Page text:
“LBBW is still a relatively rare issuer in the senior market and always enjoy a strong domestic bid,” added the lead syndicate banker, “so when you add all of that to the green element, you have an extremely strong deal able to price inside the 20bp level – which was the number to beat, in my view.”
The deal was deemed to have offered a new issue premium of 2bp at most, with bankers citing LBBW June 2022s at 17bp, bid, and adjusting for that deal’s larger size – of Eu1.2bn and earlier maturity.
Bankers added that the result was particularly impressive given the time of year, with many markets slowing down and investors becoming more selective as the year-end approaches.
“Yesterday could prove to be the very last execution window in FIG, and in that context to get so much demand at a record spread is a really impressive outcome,” said a syndicate banker away from the leads.
Wein said it was too early to comment on when LBBW may issue its first green Pfandbrief, but said the issuer plans to use the programme for regular issuance.
“We will continue to use this platform for future issuance, both in the senior and covered bond format,” he said. “We want to be a continued presence in the green space.”
LBBW noted that its green bond framework was structured in a relatively short timeframe of around four months.
“It took a lot of work with a lot of dedicated people to achieve that result in a relatively short time frame,” said Frank Damerow, director, sustainable finance and strategy at LBBW (pictured below).
The proceeds of the deal will be used to finance or refinance an eligible green loan portfolio comprising green commercial buildings, which meet a set of defined standards, or renewable energy projects.
The bank used a new method established especially for the programme by specialist consultants Drees & Sommer Advanced Building Technologies to define a portfolio of eligible commercial real estate assets taken from LBBW’s existing portfolio, in alignment with guidelines of the Climate Bonds Initiative (CBI).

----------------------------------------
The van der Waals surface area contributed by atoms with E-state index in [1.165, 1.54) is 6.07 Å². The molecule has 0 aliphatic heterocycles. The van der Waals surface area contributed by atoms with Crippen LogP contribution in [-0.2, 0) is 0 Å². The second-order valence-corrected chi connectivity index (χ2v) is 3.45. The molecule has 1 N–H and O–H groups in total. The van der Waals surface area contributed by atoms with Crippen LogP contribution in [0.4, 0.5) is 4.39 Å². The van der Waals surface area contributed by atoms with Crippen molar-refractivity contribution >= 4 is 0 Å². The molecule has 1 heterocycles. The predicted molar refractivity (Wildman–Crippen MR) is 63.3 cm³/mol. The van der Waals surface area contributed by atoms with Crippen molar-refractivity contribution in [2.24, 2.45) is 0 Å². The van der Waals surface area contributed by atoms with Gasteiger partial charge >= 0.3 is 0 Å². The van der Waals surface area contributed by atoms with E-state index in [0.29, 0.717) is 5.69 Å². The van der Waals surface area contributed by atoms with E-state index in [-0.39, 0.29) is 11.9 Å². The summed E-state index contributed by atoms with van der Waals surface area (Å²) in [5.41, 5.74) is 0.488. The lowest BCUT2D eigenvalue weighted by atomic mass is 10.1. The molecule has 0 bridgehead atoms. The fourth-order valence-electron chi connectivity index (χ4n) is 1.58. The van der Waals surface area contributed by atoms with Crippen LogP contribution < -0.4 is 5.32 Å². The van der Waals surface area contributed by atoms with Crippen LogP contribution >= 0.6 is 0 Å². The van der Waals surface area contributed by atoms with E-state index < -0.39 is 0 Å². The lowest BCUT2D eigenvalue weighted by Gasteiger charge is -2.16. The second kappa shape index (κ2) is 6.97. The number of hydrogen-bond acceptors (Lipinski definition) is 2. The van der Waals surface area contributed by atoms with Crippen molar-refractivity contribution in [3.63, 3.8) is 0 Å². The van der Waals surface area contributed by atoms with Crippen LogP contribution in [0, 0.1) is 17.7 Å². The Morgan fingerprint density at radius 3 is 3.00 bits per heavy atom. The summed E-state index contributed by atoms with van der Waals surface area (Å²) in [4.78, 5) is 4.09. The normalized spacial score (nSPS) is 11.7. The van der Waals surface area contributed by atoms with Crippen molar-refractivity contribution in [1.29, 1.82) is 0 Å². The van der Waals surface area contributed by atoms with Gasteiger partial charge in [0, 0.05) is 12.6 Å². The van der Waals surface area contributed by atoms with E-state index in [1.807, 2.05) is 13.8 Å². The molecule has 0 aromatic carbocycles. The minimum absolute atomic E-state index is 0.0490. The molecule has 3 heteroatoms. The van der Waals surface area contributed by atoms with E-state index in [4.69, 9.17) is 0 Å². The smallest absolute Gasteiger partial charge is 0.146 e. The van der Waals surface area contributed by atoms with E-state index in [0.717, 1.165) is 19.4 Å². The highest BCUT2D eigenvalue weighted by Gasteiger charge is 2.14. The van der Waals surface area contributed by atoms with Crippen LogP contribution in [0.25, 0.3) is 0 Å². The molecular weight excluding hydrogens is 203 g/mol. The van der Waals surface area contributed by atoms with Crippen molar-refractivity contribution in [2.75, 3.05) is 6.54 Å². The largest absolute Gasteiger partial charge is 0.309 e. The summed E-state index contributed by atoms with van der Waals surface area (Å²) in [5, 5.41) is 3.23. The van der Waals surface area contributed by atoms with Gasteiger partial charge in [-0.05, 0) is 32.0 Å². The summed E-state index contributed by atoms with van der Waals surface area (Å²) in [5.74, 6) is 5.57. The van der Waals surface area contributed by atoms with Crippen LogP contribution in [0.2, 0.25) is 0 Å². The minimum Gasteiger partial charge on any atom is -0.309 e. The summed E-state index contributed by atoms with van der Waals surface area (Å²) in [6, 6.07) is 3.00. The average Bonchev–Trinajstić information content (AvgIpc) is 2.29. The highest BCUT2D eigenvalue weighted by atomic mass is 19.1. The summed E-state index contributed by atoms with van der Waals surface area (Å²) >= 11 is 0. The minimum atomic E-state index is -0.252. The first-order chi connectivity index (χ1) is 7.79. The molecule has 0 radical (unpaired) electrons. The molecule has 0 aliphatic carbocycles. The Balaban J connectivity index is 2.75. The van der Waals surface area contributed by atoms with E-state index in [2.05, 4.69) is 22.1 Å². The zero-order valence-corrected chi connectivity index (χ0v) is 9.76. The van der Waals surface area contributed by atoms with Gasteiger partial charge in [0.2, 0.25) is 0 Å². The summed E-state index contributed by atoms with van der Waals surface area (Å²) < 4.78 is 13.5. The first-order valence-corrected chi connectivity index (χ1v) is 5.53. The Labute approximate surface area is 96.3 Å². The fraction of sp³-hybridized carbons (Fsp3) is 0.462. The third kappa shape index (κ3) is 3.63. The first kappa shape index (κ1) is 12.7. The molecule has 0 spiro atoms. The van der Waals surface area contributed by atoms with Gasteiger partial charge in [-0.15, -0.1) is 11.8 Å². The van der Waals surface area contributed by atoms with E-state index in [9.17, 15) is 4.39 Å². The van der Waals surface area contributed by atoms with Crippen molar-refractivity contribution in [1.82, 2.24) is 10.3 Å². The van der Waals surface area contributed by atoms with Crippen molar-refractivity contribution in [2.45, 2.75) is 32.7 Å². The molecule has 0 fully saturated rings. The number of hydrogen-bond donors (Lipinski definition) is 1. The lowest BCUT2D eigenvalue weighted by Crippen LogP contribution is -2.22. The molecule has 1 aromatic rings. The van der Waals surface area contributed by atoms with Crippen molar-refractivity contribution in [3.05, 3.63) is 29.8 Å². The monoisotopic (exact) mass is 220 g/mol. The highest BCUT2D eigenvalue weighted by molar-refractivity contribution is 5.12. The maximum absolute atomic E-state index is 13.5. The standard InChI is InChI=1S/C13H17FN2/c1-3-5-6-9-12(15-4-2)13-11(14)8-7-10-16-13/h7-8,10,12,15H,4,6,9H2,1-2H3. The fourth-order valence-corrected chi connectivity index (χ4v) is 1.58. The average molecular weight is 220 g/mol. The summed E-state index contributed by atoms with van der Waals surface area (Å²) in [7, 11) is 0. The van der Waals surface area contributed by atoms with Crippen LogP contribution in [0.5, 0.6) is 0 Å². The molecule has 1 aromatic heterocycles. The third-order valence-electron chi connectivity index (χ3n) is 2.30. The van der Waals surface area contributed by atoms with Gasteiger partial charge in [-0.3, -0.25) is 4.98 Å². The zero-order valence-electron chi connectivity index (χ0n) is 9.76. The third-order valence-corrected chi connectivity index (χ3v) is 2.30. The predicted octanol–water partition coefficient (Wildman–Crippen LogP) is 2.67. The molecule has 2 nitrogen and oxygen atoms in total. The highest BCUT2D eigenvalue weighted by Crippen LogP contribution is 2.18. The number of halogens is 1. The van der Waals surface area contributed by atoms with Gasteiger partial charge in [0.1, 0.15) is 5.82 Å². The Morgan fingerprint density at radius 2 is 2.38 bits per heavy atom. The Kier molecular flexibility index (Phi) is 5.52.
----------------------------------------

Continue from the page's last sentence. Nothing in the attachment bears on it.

This method is used to ensure that the carbon performance of the selected buildings is among the top 15% in Germany, relating primarily to the energy efficiency of buildings and not to green building certificates – as in the case with the issuance of other green bonds, LBBW notes. The carbon performance of existing buildings is thus defined depending on the national legislation on building energy efficiency at the building year without information on energy consumption.
“It was important to find a way to easily categorize what the estimated performance is, and through this you can calculate the relative energy efficiency into avoided carbon emissions,” said Damerow. “This method is very helpful as it allows a broad range of market participants to easily assess the efficiency of our real estate portfolio.
“The good thing is because it’s an existing building stock analysis, based on official data from Dena (the German Energy Agency) which was available in 2017 in Germany for the first time, and matched against underlying regulation in the CRE market, that allows you to capture a broad, regulated market.”
Damerow added that LBBW will work to improve and generate better data over time.
“We also wanted to make a contribution to the broader market development,” he said. “The insight from this methodology really allows other market players to make energy categorizations and estimate the carbon intensity of their existing CRE portfolios.”
LBBW’s green bond framework has received a second party opinion from oekom research, including confirming the framework’s alignment with the Green Bond Principles. LBBW has a C+, Prime, corporate rating from oekom, with only Deutsche Kreditbank having a higher rating (B-) in its financials/public and regional banks peer group, with B- also being the highest corporate rating assigned to any bank by oekom.
The senior unsecured deal is rated A1 by Moody’s and A- by Fitch.